Before World War II, Bayer Ross worked as a tailor in his father’s dry-cleaning shop in the southwestern Minnesota town of Mountain Lake. After the war, he met his future wife when she dropped off some dirty laundry at the shop.
He didn’t like to talk about the years in between when he served as an Army medic from 1942 to 1945. Like so many World War II veterans, Ross was reluctant to relive what he saw in North Africa, Sicily or during the D-Day invasion and an ensuing inspection of a German concentration camp.
“It’s just that when I go back to that time I think about the fellows who died in my arms,” he said. “God knows I closed too many eyes.”
He counted 47 soldiers he personally declared killed in action. But he kept most of the awful memories to himself, stitching alterations and greeting customers in Mountain Lake — then a town of 1,700 with a lake but no mountain.
When he married Lois in 1950, her 4-year-old brother, Paul Arneson, served as a ring bearer. By 1968, Arneson began his own military career — climbing to U.S. Air Force colonel when he retired.
“Bayer must have sensed my genuine interest in his story and slowly began opening up to me,” Arneson writes in the introduction of his new book, “I Closed Too Many Eyes, A World War II Medic Finally Talks,” (www.paularneson.com).
Arneson will discuss the book Oct. 10 at the American Swedish Institute in Minneapolis at 1 p.m. He combed through Ross’ letters and journal entries to stitch together a compelling account.
“Because his source … is so very personal the reader is taken deep into the trenches of WWII in a very intimate way,” said Ralph Peluso, literary editor of the Zebra, a monthly newspaper in Arlington, Va. “Bayer’s recollections are so detailed I felt as though I was alongside soldiers.”
Arneson’s 140-page book braids together Ross’ letters, photos and journal entries. Here are 10 excerpts, in chronological order, to give you a sense of his story:
Letter home, Sept., 10, 1942, before going from training in Texas to Camp Kilmer in New Jersey, “a place you wait for a ride overseas so I’ll likely be taking a trip across the ocean soon. That will be a first for me but not the cruise I dreamed about.”
Journal, Nov. 7, 1942, two days after his 25th birthday aboard a ship about to land in North Africa: “The Regiment commander gave a speech today saying we were among the first Americans to fight on foreign soil … since the First World War. Sure hope I’m around on my 26th birthday.”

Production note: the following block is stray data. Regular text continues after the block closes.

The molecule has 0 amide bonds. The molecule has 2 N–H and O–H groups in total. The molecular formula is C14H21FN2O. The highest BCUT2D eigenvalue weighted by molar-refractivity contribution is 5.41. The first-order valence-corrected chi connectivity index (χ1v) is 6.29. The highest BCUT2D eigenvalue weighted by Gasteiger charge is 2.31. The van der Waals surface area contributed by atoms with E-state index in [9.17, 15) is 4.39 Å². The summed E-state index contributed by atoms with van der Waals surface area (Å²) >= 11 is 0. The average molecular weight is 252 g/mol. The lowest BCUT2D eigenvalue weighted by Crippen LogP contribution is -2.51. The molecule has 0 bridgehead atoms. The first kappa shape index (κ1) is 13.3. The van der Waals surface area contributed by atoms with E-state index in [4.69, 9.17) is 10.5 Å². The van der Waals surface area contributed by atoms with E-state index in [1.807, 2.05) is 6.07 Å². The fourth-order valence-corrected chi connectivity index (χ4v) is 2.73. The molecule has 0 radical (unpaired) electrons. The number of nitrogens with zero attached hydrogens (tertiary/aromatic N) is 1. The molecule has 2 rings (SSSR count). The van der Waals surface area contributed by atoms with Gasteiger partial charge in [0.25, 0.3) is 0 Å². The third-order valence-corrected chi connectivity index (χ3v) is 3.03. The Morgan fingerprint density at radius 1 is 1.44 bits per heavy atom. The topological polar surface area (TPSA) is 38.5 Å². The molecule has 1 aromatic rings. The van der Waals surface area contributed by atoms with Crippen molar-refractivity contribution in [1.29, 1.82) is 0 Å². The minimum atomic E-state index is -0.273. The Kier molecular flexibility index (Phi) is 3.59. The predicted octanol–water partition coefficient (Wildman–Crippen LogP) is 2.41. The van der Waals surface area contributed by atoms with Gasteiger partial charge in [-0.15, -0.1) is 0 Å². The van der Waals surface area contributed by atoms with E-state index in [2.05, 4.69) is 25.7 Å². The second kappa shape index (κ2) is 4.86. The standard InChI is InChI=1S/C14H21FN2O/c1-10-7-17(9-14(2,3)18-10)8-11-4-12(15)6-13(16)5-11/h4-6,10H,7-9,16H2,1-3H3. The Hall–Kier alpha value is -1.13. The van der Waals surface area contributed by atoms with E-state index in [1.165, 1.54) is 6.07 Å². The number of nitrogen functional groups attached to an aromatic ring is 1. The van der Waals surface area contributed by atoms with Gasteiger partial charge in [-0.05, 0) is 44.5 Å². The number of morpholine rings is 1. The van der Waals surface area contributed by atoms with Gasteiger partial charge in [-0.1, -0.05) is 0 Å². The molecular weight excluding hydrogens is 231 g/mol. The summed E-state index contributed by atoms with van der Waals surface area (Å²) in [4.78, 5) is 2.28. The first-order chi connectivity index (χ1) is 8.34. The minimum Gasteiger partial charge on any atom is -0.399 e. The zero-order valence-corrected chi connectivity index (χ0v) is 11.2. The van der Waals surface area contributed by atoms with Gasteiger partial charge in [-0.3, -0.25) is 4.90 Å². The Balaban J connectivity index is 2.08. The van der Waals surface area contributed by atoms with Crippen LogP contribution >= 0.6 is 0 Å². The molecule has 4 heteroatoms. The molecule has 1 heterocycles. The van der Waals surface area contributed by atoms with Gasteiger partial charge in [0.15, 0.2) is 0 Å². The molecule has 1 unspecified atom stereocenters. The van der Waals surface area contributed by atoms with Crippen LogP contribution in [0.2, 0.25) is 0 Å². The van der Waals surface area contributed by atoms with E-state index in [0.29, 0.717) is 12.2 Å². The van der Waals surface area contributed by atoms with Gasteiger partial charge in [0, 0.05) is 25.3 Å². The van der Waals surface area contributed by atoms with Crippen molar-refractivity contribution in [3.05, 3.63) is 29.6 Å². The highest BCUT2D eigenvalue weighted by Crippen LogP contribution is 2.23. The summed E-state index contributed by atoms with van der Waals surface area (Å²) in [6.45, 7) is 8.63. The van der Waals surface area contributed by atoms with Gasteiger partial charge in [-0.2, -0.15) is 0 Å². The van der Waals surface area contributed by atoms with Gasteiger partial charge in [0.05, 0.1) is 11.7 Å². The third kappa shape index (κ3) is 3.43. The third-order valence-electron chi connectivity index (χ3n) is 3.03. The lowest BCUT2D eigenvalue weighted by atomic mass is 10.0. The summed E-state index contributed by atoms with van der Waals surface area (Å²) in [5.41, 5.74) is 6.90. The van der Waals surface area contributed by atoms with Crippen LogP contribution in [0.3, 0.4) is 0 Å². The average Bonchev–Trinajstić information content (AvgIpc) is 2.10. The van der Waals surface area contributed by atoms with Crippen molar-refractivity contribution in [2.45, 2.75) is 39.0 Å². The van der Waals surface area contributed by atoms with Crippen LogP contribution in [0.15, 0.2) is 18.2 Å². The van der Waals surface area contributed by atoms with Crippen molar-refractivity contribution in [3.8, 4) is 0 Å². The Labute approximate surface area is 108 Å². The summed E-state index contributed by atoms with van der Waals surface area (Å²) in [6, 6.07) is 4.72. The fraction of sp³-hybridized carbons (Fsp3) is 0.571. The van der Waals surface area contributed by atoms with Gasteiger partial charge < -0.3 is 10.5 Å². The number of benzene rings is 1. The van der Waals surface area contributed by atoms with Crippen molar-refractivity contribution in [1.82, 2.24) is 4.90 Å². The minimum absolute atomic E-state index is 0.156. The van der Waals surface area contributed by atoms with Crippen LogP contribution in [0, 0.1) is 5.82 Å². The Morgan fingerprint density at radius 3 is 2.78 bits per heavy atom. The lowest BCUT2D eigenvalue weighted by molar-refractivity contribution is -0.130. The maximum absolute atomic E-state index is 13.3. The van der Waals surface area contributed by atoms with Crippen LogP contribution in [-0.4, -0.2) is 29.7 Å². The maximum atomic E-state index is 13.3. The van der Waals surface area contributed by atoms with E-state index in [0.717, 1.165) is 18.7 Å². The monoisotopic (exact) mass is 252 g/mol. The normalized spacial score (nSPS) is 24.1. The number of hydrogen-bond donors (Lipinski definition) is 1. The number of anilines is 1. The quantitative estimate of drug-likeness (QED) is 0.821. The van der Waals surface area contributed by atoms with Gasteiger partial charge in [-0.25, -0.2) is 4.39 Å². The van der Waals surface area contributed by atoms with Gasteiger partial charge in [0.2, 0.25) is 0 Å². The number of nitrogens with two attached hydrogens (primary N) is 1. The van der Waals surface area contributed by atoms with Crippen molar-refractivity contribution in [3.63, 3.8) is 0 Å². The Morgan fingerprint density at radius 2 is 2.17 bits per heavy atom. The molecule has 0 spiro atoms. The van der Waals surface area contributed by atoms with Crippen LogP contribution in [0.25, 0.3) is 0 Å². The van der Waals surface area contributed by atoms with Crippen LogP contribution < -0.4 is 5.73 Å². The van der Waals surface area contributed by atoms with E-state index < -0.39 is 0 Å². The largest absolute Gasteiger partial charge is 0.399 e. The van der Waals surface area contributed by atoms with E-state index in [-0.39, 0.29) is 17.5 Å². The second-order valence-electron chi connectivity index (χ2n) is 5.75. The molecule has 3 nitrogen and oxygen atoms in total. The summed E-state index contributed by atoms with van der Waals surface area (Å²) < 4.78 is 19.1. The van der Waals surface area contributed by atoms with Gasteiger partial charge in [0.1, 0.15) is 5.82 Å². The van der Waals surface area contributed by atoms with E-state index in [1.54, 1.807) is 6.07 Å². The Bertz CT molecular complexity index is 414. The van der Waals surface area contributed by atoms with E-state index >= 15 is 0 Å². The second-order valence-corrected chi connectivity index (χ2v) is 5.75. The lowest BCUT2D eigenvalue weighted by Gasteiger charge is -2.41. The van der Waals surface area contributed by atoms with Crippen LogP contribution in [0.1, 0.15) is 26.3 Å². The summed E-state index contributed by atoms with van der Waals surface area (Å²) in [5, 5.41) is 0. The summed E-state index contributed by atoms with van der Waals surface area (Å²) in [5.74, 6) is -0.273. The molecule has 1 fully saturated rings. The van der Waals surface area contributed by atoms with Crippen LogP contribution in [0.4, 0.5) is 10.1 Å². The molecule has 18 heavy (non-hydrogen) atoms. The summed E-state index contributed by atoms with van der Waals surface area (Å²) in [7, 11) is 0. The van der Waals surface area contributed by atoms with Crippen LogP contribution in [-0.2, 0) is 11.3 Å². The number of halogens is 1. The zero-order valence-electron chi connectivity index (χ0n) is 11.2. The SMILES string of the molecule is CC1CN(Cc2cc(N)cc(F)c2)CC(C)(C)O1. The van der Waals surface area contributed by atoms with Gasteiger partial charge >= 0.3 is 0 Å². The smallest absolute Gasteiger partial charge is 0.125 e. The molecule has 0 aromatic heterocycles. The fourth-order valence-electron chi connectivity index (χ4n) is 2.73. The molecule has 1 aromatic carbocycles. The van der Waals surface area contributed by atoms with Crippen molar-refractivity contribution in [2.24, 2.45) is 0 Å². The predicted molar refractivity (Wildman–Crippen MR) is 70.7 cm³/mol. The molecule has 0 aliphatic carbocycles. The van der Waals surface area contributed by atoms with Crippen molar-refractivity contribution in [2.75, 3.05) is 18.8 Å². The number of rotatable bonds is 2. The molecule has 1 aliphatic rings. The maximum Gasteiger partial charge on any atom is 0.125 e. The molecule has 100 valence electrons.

Journal, Nov. 30, 1942, upon learning the ship he just sailed on had been sunk by a German U-boat: “God I hope it wasn’t a total loss for those men. I’m learning that you just can’t think about things too much now. If you dwell on everything every day I know eventually, you’ll crack. There just has to be a reason for all this mess but I’ll be damned if I know what that is.”
Letter home, Dec. 23, 1942, from North Africa: “I am thinking of you every day and hope all is well at the shop. I know you must be overwhelmed since this is your busiest time … and I feel guilty for not being there to help. … Where I am is as different as can be from southern Minnesota.”
Journal, Jan. 24, 1943: “I still can’t believe sometimes that humans do this to themselves … shooting at each other and then carrying them off to get patched up. I’m glad I can do what I’m doing here, but I hope someday all this won’t be necessary.”
Journal, May 28, 1943: “We lost far too many boys in Tunisia. The worst few days of my life so far ... I missed being hit by about 2 feet when a shell hit our station. I worked on two of my buddies but couldn’t do any good.”
Letter home, Nov. 1, 1943, on a ship heading to Sicily, the week he turned 26: “I was on a boat writing you last year around my birthday too. It has become a habit I guess. In years to come I plan never to be on a boat on my birthday.”
Journal, Sept. 1, 1944, three months after D-Day invasion: “Well, guess I’m not the same fellow who went into the Army about two years ago. I never thought one person could see this much horror in a lifetime! I fell like I’m 76 instead of 26.”
Journal, Sept. 30, 1944, in Germany: “We took one hell of a beating … until just a couple nights ago when the shelling finally stopped. For almost two weeks I bet I didn’t get over 50 hours of sleep in total and never over 3-4 hours at a time. But thank God we’re still pushing on although many of my buddies haven’t been so lucky.”
Letter to his brother, May 30, 1945, in Czechoslovakia, waiting to go home after war’s end: “Gosh, it must be nice back in Minnesota now. Surely will love to get back there. Sometimes wonder if I’ll be content to stay in one place after I get home. Afraid I might get the wandering fever. The Army does things to a guy you know.”
Ross didn’t wander, staying in Mountain Lake, working at the dry-cleaning shop, raising three boys born in the 1950s before moving to Minneapolis in 1987. He died in 1990 at 72, suffering a heart attack while leaving a dry-cleaning shop where he worked part-time. He’s buried in the Mountain Lake Cemetery.
Curt Brown’s tales about Minnesota’s history appear each Sunday. Readers can send him ideas and suggestions at firstname.lastname@example.org. His new book looks at 1918 Minnesota, when flu, war and fires converged: https://tinyurl.com/MN1918. Podcasts at www.onminnesotahistory.com.